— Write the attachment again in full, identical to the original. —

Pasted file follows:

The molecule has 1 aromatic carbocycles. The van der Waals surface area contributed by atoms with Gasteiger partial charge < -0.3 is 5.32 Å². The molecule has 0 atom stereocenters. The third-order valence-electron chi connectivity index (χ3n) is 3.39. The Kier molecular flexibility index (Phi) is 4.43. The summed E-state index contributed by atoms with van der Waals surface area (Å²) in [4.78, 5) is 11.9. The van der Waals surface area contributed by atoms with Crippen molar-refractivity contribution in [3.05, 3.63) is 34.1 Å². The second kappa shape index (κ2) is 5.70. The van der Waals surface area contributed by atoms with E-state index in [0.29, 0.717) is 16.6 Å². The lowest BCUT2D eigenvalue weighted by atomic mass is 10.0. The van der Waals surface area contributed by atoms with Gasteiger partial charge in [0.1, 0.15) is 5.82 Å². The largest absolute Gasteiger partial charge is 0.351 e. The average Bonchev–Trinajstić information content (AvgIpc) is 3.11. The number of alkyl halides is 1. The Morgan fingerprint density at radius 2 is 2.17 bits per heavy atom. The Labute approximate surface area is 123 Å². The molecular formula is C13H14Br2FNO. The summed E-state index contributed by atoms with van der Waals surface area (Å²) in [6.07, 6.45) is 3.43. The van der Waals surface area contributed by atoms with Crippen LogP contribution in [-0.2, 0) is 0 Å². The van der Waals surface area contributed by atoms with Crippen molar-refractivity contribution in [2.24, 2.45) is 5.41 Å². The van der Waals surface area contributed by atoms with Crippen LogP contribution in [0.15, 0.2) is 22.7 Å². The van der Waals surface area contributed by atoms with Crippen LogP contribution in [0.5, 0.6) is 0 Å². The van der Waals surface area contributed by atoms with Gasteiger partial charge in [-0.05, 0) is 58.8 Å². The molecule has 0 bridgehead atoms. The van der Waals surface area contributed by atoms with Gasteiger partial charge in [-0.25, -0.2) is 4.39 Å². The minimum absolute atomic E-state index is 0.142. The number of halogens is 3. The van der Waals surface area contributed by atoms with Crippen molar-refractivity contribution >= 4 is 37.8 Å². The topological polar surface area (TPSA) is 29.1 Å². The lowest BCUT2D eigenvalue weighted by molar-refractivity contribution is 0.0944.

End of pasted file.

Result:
The molecule has 1 aromatic carbocycles. The van der Waals surface area contributed by atoms with Gasteiger partial charge < -0.3 is 5.32 Å². The molecule has 0 atom stereocenters. The third-order valence-electron chi connectivity index (χ3n) is 3.39. The Kier molecular flexibility index (Phi) is 4.43. The summed E-state index contributed by atoms with van der Waals surface area (Å²) in [4.78, 5) is 11.9. The van der Waals surface area contributed by atoms with Crippen molar-refractivity contribution in [3.05, 3.63) is 34.1 Å². The second kappa shape index (κ2) is 5.70. The van der Waals surface area contributed by atoms with E-state index in [0.29, 0.717) is 16.6 Å². The lowest BCUT2D eigenvalue weighted by atomic mass is 10.0. The van der Waals surface area contributed by atoms with Gasteiger partial charge in [0.1, 0.15) is 5.82 Å². The largest absolute Gasteiger partial charge is 0.351 e. The average Bonchev–Trinajstić information content (AvgIpc) is 3.11. The number of alkyl halides is 1. The Morgan fingerprint density at radius 2 is 2.17 bits per heavy atom. The Labute approximate surface area is 123 Å². The molecular formula is C13H14Br2FNO. The summed E-state index contributed by atoms with van der Waals surface area (Å²) in [6.07, 6.45) is 3.43. The van der Waals surface area contributed by atoms with Crippen LogP contribution in [-0.2, 0) is 0 Å². The van der Waals surface area contributed by atoms with Crippen molar-refractivity contribution in [2.24, 2.45) is 5.41 Å². The van der Waals surface area contributed by atoms with Crippen LogP contribution in [0.15, 0.2) is 22.7 Å². The van der Waals surface area contributed by atoms with Crippen LogP contribution in [0.5, 0.6) is 0 Å². The van der Waals surface area contributed by atoms with Gasteiger partial charge in [-0.05, 0) is 58.8 Å². The molecule has 0 bridgehead atoms. The van der Waals surface area contributed by atoms with Gasteiger partial charge in [-0.25, -0.2) is 4.39 Å². The minimum absolute atomic E-state index is 0.142. The number of halogens is 3. The van der Waals surface area contributed by atoms with Crippen molar-refractivity contribution >= 4 is 37.8 Å². The topological polar surface area (TPSA) is 29.1 Å². The lowest BCUT2D eigenvalue weighted by molar-refractivity contribution is 0.0944.